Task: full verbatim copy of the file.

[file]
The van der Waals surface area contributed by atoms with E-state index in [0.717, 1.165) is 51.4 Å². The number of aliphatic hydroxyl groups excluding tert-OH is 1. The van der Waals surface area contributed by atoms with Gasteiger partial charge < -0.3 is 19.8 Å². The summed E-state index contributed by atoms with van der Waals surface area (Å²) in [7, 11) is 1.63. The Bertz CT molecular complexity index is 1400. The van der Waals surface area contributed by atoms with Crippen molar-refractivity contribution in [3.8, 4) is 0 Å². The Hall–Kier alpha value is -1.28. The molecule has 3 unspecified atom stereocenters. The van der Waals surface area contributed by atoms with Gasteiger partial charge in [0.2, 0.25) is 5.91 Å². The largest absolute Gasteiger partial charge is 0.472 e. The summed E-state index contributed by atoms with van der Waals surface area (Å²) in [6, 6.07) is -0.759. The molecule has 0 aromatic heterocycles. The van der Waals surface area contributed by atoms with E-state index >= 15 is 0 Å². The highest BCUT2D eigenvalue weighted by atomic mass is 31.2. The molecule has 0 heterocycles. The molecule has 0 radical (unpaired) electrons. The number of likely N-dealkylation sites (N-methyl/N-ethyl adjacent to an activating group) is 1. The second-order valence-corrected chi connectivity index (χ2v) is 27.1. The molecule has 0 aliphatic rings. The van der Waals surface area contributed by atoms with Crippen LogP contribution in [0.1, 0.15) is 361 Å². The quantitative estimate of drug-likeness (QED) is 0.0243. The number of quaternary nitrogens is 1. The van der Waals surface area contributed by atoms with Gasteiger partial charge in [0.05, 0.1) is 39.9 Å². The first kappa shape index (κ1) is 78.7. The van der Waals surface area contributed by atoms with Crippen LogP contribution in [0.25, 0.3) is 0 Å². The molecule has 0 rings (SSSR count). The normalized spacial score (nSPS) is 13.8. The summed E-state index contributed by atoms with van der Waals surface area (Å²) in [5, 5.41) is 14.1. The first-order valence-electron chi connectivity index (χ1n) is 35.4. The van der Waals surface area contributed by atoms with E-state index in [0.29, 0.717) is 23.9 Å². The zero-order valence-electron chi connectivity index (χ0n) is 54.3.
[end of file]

The van der Waals surface area contributed by atoms with E-state index in [0.717, 1.165) is 51.4 Å². The number of aliphatic hydroxyl groups excluding tert-OH is 1. The van der Waals surface area contributed by atoms with Gasteiger partial charge < -0.3 is 19.8 Å². The summed E-state index contributed by atoms with van der Waals surface area (Å²) in [7, 11) is 1.63. The Bertz CT molecular complexity index is 1400. The van der Waals surface area contributed by atoms with Crippen molar-refractivity contribution in [3.8, 4) is 0 Å². The Hall–Kier alpha value is -1.28. The molecule has 3 unspecified atom stereocenters. The van der Waals surface area contributed by atoms with Gasteiger partial charge in [0.2, 0.25) is 5.91 Å². The largest absolute Gasteiger partial charge is 0.472 e. The summed E-state index contributed by atoms with van der Waals surface area (Å²) in [6, 6.07) is -0.759. The molecule has 0 aromatic heterocycles. The van der Waals surface area contributed by atoms with E-state index >= 15 is 0 Å². The highest BCUT2D eigenvalue weighted by atomic mass is 31.2. The molecule has 0 heterocycles. The molecule has 0 radical (unpaired) electrons. The number of likely N-dealkylation sites (N-methyl/N-ethyl adjacent to an activating group) is 1. The second-order valence-corrected chi connectivity index (χ2v) is 27.1. The molecule has 0 aliphatic rings. The van der Waals surface area contributed by atoms with Crippen LogP contribution in [0.1, 0.15) is 361 Å². The quantitative estimate of drug-likeness (QED) is 0.0243. The number of quaternary nitrogens is 1. The van der Waals surface area contributed by atoms with Gasteiger partial charge in [0.05, 0.1) is 39.9 Å². The first kappa shape index (κ1) is 78.7. The van der Waals surface area contributed by atoms with Crippen LogP contribution in [0.25, 0.3) is 0 Å². The molecule has 0 rings (SSSR count). The normalized spacial score (nSPS) is 13.8. The summed E-state index contributed by atoms with van der Waals surface area (Å²) in [5, 5.41) is 14.1. The first-order valence-electron chi connectivity index (χ1n) is 35.4. The van der Waals surface area contributed by atoms with E-state index in [0.29, 0.717) is 23.9 Å². The zero-order valence-electron chi connectivity index (χ0n) is 54.3.